The client was seen daily in the PT gym with writer, attended the upper extremity (U/E) group strengthening class and the lower extremity (L/E) group strengthening class daily Monday to Friday for two weeks. The U/E class consists of weighted pulley exercises, arm bicycle and bicep curls with weights lasting about half an hour. The L/E class consists of weighted mat exercises or Theraband for the lower extremity lasting about thirty minutes.During her last week, a half hour with the therapy assistant for one on one work in the parallel bars was added as well.

My time would focus on transfer practice; sit to stand in the parallel bars, standing balance and residual limb standing exercises in the parallel bars. The second week, the kneel board was introduced for some weight bearing through the client's R knee protecting the stump. Her left foot had a runner on for weight bearing, was monitored daily and the client reminded throughout therapy to take care of her remaining leg and protect from any trauma.

The importance of taking care of the residual limb needs to be stressed and a shoe must be worn on the remaining foot to protect from further trauma when teaching mobility[2]. She refused to consider a DARCO shoe during the orthotics consult for weight bearing and preferred to use the ill fitting (due to edema) runner. As the edema decreased, her strength and conditioning improved, she was able to hop short distances with a 2 w/w.

Outcome

Over the two weeks, the client's edema decreased significantly and she began to feel heard by the doctors and health care professionals. She was allowed to make the decision not to wear the DARCO shoe after hearing the reasons it would be best. Initially in a private room, then moved to a semi - private room. Her new roommate came for the early intervention program already able to transfer independently in/ out of bed and on/off the toilet. This motivated my client that she too, could get there.

She attended daily even when she felt nauseous and worked hard at the various tasks. After two weeks, she too can independently standing pivot transfer safely like her roommate who she says is her inspiration.

My client is now able to get up from the floor independently if she were to fall at home, something I did not think would be possible on initial assessment and her slow progress. She is able to hop 6 meters with a 2 w/w and one person stand by assist. Education was given throughout her therapy regarding protecting both residual limb and remaining limb. A 2 w/w has been arranged and bathroom equipment and wheelchair for discharge by the OT. The ramp is still not built but the client stated family can lift her into her home until ramp completion. Overall, she improved with her L/E strength in all areas except left hip add. and right plantarflexors remained the same.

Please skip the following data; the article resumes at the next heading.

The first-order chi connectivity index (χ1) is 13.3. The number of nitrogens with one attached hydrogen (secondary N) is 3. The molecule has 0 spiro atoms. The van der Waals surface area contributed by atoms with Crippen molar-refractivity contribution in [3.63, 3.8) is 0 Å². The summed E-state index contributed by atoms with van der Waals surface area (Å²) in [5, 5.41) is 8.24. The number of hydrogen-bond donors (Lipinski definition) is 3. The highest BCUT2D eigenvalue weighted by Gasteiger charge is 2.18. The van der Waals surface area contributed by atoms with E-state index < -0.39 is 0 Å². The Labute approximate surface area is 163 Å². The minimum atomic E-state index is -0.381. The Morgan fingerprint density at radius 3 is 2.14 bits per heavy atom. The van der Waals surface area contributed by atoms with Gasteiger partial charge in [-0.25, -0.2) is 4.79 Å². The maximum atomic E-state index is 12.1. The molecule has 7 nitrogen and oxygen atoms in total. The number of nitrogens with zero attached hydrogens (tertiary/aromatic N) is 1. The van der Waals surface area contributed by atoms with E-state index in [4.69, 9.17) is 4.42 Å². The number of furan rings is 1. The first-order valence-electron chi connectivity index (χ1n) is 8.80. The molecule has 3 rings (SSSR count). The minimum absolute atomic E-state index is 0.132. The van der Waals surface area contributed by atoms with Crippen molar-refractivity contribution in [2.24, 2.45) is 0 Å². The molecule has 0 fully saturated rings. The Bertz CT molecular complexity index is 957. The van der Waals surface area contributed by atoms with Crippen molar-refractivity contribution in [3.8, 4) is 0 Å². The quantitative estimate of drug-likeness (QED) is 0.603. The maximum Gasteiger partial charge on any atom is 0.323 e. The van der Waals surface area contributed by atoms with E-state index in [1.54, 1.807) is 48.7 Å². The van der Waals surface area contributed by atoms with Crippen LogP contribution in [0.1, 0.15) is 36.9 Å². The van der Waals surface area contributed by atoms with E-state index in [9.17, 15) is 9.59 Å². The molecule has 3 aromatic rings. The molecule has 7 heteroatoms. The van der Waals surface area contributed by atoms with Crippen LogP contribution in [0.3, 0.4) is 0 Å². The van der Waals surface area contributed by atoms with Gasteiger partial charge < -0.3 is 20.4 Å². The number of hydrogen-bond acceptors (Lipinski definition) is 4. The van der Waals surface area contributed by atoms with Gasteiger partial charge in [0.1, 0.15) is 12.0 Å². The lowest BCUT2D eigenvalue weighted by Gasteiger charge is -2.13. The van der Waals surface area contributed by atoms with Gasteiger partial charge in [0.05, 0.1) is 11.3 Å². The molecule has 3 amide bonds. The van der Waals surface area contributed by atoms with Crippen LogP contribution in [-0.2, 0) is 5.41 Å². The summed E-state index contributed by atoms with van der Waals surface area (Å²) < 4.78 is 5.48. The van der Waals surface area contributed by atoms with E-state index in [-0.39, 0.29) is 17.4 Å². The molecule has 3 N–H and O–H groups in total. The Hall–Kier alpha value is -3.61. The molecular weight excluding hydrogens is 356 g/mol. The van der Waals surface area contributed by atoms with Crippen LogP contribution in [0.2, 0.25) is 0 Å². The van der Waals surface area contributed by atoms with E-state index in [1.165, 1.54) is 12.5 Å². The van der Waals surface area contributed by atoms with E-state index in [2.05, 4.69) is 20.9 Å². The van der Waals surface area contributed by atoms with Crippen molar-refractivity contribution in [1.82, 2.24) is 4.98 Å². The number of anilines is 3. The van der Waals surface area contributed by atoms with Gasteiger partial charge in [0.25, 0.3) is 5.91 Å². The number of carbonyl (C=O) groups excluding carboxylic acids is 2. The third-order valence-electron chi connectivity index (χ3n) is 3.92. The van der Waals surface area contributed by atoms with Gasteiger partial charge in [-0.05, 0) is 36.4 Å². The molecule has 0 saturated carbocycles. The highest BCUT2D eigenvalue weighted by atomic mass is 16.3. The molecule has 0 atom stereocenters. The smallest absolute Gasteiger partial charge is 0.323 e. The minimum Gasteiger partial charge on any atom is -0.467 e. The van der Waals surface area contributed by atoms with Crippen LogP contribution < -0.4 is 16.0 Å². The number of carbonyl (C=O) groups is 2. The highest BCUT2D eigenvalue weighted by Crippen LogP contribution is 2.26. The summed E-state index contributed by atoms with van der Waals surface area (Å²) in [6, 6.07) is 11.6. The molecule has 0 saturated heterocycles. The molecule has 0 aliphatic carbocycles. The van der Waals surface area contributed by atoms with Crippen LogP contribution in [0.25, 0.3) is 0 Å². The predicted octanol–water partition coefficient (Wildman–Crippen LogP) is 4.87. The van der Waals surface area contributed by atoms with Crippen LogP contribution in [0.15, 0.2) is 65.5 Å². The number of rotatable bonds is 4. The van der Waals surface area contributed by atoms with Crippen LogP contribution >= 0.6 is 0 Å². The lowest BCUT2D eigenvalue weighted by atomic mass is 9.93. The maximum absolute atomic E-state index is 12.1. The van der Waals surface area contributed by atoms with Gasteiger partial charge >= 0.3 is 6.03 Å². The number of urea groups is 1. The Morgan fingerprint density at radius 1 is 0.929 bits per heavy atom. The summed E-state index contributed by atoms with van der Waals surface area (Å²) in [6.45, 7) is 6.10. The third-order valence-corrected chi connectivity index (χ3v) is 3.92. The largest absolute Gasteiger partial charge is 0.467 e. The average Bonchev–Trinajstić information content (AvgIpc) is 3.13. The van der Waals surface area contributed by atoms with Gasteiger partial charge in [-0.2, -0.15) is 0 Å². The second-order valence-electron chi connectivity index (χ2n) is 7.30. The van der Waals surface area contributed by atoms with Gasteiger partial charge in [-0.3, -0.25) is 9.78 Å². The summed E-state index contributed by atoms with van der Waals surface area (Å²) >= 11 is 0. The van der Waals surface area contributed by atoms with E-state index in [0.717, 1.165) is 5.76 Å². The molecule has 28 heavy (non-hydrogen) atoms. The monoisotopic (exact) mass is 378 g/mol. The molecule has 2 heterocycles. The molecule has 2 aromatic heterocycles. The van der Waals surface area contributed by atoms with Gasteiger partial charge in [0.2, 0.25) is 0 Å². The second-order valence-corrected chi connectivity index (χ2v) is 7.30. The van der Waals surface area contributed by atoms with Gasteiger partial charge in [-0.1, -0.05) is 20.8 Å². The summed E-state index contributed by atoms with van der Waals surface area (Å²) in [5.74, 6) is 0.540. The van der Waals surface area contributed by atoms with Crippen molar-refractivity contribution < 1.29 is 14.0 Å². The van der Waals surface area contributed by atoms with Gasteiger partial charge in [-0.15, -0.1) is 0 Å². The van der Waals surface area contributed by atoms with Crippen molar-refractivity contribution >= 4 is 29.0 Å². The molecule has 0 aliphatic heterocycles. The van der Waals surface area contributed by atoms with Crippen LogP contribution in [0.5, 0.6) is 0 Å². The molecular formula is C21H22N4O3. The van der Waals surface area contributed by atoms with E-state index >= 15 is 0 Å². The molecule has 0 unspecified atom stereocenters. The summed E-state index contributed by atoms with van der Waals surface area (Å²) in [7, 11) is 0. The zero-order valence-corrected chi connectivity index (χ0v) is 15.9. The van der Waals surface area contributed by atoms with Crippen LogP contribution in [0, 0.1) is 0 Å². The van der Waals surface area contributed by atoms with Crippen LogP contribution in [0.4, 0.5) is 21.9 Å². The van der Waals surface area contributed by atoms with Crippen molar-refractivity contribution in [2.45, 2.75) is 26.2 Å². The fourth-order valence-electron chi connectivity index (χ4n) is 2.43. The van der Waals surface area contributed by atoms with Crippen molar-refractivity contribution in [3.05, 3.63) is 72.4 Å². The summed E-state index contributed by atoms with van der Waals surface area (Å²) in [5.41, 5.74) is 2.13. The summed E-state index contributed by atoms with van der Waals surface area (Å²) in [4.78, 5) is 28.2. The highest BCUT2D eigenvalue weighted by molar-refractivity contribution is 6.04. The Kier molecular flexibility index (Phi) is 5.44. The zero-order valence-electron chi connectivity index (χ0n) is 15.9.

Discussion

Informal peer support played a key role in my client's rehab. Her move out of a private room to a semi private and seeing how independent her roommate was, who was also a diabetic with a TT amp, like herself, was huge motivation.Her decrease in generalized edema was another factor influencing a positive rehabilitation outcome. Looking more generally at the amputee population and diabetes, the statistic for L/E amputation in Alberta "that people with diabetes were 15 times more likely to have a lower limb amputation than those without diabetes"[3] is staggering.Add to that for my client, "Diabetes is twice as common among the Aboriginal population." [4] 

What does this mean?As physiotherapists,we need to educate our clients with diabetes to prevent further trauma to their remaining limb and residual limb. The importance of daily foot checks, using care with toenail trimming, good footwear and changing socks daily[5] to name a few need to be stressed. Working with our clients who are diabetic, transfers need practice while making the client aware to always protect their residual limb and continue to do so upon discharge.

Ensuring clients are aware of potential hazards so protecting the remaining limb becomes automatic and always having a good shoe for weight bearing. Teaching protection is so important.In closing, "all diabetic amputees have a high rate of secondary amputation(30-50% at 3 years)" post operatively.[6] My hope is that we can help decrease the likelihood of a 2nd amputation.

References


  1. Smith, Douglas. 2005. Notes From The Medical Director Special Report Senior Health Prosthetic Rehabilitation and Technology Options and Advances for Seniors. inMotion 15:issue 6
  2. O'Sullivan et al. 2014. Physical Rehabilitation. p.1006-7. F.A. Davis Company, Philadelphia
  3. Alberta Diabetes Atlas 2011. Chapter 7. Alberta Diabetes Surveillance System
  4. website www.physiotherapyalberta.ca/files/fact_sheet_diabetes. pdf accessed on July 9, 2015
  5. McCulloch, David. website article www.uptodate.com/contents/foot-care-in-diabetes-mellitus-beyon d-the-basics accessed on July 9, 2015
  6. Engstrom, B and C. Van de Ven (eds). 1999. Therapy for Amputees: Third Edition. p.23. Harcourt Brace and Company Limited, London